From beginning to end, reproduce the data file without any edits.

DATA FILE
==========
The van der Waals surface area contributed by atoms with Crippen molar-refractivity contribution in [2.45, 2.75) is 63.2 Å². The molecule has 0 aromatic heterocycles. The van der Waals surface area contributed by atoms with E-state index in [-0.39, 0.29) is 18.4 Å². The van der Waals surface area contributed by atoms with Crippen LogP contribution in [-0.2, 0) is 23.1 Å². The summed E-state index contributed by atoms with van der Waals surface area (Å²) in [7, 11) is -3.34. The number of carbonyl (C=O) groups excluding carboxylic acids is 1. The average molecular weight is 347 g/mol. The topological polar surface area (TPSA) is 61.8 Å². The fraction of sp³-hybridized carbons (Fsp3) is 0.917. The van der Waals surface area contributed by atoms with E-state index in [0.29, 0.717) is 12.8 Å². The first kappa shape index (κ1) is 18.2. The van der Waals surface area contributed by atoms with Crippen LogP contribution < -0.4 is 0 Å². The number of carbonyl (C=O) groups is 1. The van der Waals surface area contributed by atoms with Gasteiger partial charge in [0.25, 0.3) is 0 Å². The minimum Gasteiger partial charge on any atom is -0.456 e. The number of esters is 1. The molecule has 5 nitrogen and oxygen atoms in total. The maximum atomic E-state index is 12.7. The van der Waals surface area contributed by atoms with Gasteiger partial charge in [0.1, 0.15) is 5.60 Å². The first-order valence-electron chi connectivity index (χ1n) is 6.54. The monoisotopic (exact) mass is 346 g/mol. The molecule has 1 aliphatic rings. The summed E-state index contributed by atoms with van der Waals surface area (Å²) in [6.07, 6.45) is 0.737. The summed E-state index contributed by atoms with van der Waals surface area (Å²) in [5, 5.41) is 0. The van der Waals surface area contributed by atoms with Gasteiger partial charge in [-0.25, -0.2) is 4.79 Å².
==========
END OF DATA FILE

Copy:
The van der Waals surface area contributed by atoms with Crippen molar-refractivity contribution in [2.45, 2.75) is 63.2 Å². The molecule has 0 aromatic heterocycles. The van der Waals surface area contributed by atoms with E-state index in [-0.39, 0.29) is 18.4 Å². The van der Waals surface area contributed by atoms with Crippen LogP contribution in [-0.2, 0) is 23.1 Å². The summed E-state index contributed by atoms with van der Waals surface area (Å²) in [7, 11) is -3.34. The number of carbonyl (C=O) groups excluding carboxylic acids is 1. The average molecular weight is 347 g/mol. The topological polar surface area (TPSA) is 61.8 Å². The fraction of sp³-hybridized carbons (Fsp3) is 0.917. The van der Waals surface area contributed by atoms with E-state index in [0.29, 0.717) is 12.8 Å². The first kappa shape index (κ1) is 18.2. The van der Waals surface area contributed by atoms with Crippen LogP contribution < -0.4 is 0 Å². The number of carbonyl (C=O) groups is 1. The van der Waals surface area contributed by atoms with Gasteiger partial charge in [0.25, 0.3) is 0 Å². The minimum Gasteiger partial charge on any atom is -0.456 e. The number of esters is 1. The molecule has 5 nitrogen and oxygen atoms in total. The maximum atomic E-state index is 12.7. The van der Waals surface area contributed by atoms with Gasteiger partial charge in [0.1, 0.15) is 5.60 Å². The first-order valence-electron chi connectivity index (χ1n) is 6.54. The monoisotopic (exact) mass is 346 g/mol. The molecule has 1 aliphatic rings. The summed E-state index contributed by atoms with van der Waals surface area (Å²) in [6.07, 6.45) is 0.737. The summed E-state index contributed by atoms with van der Waals surface area (Å²) in [5, 5.41) is 0. The van der Waals surface area contributed by atoms with Gasteiger partial charge in [-0.25, -0.2) is 4.79 Å².